Most of the time, offline video games support one or, at most, a handful of players at a time. But sometimes, developers find ways to bend the rules and create local games that extend far beyond the confines of the living room.
Take Renga, the 100-player local co-op game from independent developers John Sear and Adam Russell. The game literally takes place in a full-sized movie theater, and allows players to work together and solve collaborative puzzles using nothing but laser pointers.
The game certainly plays with the rules of traditional multiplayer design, and at this year's Independent Games Summit during GDC Europe, the game's developers pulled back the curtain on how Renga came to be in a detailed postmortem on unorthodox game design.
Sear explained that the inspiration for Renga actually came from other media like music and film. As he put it, audiences can enjoy these media in multiple ways: they can enjoy their albums and movies at home, or they can go to a concert or theater for an altogether different experience.
"And the question we wanted to answer was: What does that look like for games?" he said. "If you try to take a single player game and turn it into a crowd interactive experience, what would that actually be?"
In the end, Renga's basic design was simple and to-the-point, but given its immense scale, Sear and Russell believe it feels less like a traditional game and more like a full-blown public event.
Immediately following the Renga postmortem, indie developer Zach Zebrowski took the stage at GDC Europe to discuss his own event-focused game: Rocket Bullet Storm. The game was built specifically with large festivals in mind, and let players to control a simple arcade shoot 'em up on an enormous LED screen. Like Renga, the game found its voice by giving players a chance to share their experience with hundreds of others in a large public setting.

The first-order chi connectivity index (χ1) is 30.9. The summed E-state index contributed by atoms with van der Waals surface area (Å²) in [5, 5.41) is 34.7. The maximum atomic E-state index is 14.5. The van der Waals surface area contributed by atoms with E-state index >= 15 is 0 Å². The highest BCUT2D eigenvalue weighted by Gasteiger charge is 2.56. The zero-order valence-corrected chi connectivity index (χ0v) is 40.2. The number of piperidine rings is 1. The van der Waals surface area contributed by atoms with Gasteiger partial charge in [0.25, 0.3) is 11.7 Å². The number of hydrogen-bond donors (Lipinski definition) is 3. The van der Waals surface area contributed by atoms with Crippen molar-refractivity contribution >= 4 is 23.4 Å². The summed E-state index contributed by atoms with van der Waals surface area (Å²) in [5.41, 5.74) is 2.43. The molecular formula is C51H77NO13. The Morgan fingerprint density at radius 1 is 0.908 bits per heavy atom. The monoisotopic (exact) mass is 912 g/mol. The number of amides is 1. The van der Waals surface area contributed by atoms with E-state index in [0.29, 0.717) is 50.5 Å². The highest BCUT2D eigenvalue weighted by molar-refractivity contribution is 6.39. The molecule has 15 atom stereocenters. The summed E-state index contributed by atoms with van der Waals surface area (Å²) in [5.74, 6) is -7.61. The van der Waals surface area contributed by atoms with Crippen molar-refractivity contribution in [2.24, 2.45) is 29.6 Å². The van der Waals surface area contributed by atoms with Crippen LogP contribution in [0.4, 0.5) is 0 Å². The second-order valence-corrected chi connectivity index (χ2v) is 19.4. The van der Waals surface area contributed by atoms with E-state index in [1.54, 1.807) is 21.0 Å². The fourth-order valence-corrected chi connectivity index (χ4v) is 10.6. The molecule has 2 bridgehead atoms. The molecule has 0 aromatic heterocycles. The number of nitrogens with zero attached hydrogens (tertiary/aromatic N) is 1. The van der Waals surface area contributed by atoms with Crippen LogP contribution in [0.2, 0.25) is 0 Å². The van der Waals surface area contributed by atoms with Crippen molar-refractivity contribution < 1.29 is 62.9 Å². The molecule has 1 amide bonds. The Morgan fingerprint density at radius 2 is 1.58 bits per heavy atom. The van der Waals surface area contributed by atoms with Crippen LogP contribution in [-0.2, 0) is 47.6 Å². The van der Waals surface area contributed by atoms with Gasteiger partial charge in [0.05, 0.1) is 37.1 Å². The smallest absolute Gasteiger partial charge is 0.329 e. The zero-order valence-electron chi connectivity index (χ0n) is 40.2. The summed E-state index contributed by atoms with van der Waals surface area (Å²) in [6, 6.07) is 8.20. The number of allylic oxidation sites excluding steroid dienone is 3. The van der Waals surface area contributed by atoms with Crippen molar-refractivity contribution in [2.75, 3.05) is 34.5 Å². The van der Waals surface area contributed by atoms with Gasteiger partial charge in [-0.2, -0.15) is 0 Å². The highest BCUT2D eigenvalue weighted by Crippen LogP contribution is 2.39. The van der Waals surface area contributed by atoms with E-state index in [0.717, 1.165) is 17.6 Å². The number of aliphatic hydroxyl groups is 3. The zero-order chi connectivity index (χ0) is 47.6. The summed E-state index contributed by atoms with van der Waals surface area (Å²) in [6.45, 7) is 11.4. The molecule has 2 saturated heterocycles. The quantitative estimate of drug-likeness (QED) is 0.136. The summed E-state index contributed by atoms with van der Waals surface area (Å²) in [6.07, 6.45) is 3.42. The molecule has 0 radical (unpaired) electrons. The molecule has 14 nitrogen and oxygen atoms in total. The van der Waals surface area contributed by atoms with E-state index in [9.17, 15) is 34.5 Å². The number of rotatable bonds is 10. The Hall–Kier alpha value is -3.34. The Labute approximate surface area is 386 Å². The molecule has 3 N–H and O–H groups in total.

For more insight into the development of either Renga or Rocket Bullet Storm, be sure to check out the full "Unorthodox Games" postmortem in the above GDC Vault video.
About the GDC Vault
In addition to this presentation, the GDC Vault offers numerous other free videos, audio recordings, and slides from many of the recent GDC events, and the service offers even more members-only content for GDC Vault subscribers. Those who purchased All Access passes to events like GDC, GDC Europe, and GDC Online already have full access to GDC Vault, and interested parties can apply for the individual subscription Beta via a GDC Vault inquiry form.
Group subscriptions are also available: game-related schools and development studios who sign up for GDC Vault Studio Subscriptions can receive access for their entire office or company. More information on this option is available via an online demonstration, and interested parties can send an email to Gillian Crowley. In addition, current subscribers with access issues can contact GDC Vault admins.
Be sure to keep an eye on GDC Vault for even more new content, as GDC organizers will also archive videos, audio, and slides from other events like GDC China and GDC 2013. To stay abreast of all the latest updates to GDC Vault, be sure to check out the news feed on the official GDC website, or subscribe to updates via Twitter, Facebook, or RSS.